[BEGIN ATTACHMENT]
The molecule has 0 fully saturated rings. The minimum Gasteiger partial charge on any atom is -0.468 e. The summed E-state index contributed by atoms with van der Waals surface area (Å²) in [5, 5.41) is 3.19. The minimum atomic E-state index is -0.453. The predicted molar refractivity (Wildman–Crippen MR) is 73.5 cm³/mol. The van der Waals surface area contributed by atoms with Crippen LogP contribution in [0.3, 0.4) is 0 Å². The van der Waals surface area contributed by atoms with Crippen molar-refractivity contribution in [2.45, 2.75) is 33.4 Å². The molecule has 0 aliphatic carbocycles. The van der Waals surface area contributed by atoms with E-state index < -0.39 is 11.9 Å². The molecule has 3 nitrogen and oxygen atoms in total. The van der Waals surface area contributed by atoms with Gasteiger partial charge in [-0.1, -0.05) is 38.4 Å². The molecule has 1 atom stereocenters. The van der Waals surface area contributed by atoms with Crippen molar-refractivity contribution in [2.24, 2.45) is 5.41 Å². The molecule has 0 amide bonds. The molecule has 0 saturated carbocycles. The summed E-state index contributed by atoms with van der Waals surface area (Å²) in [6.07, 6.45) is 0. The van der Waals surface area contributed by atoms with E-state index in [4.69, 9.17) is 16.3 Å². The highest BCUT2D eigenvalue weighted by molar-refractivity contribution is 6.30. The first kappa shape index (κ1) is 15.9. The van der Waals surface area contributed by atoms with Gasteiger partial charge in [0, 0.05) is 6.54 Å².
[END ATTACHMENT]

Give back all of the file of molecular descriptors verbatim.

The molecule has 0 fully saturated rings. The minimum Gasteiger partial charge on any atom is -0.468 e. The summed E-state index contributed by atoms with van der Waals surface area (Å²) in [5, 5.41) is 3.19. The minimum atomic E-state index is -0.453. The predicted molar refractivity (Wildman–Crippen MR) is 73.5 cm³/mol. The van der Waals surface area contributed by atoms with Crippen LogP contribution in [0.3, 0.4) is 0 Å². The van der Waals surface area contributed by atoms with Crippen molar-refractivity contribution in [2.45, 2.75) is 33.4 Å². The molecule has 0 aliphatic carbocycles. The van der Waals surface area contributed by atoms with E-state index < -0.39 is 11.9 Å². The molecule has 3 nitrogen and oxygen atoms in total. The van der Waals surface area contributed by atoms with Gasteiger partial charge in [-0.1, -0.05) is 38.4 Å². The molecule has 1 atom stereocenters. The van der Waals surface area contributed by atoms with Crippen molar-refractivity contribution in [2.24, 2.45) is 5.41 Å². The molecule has 0 amide bonds. The molecule has 0 saturated carbocycles. The summed E-state index contributed by atoms with van der Waals surface area (Å²) in [6.07, 6.45) is 0. The van der Waals surface area contributed by atoms with E-state index in [4.69, 9.17) is 16.3 Å². The highest BCUT2D eigenvalue weighted by molar-refractivity contribution is 6.30. The first kappa shape index (κ1) is 15.9. The van der Waals surface area contributed by atoms with Gasteiger partial charge in [0, 0.05) is 6.54 Å².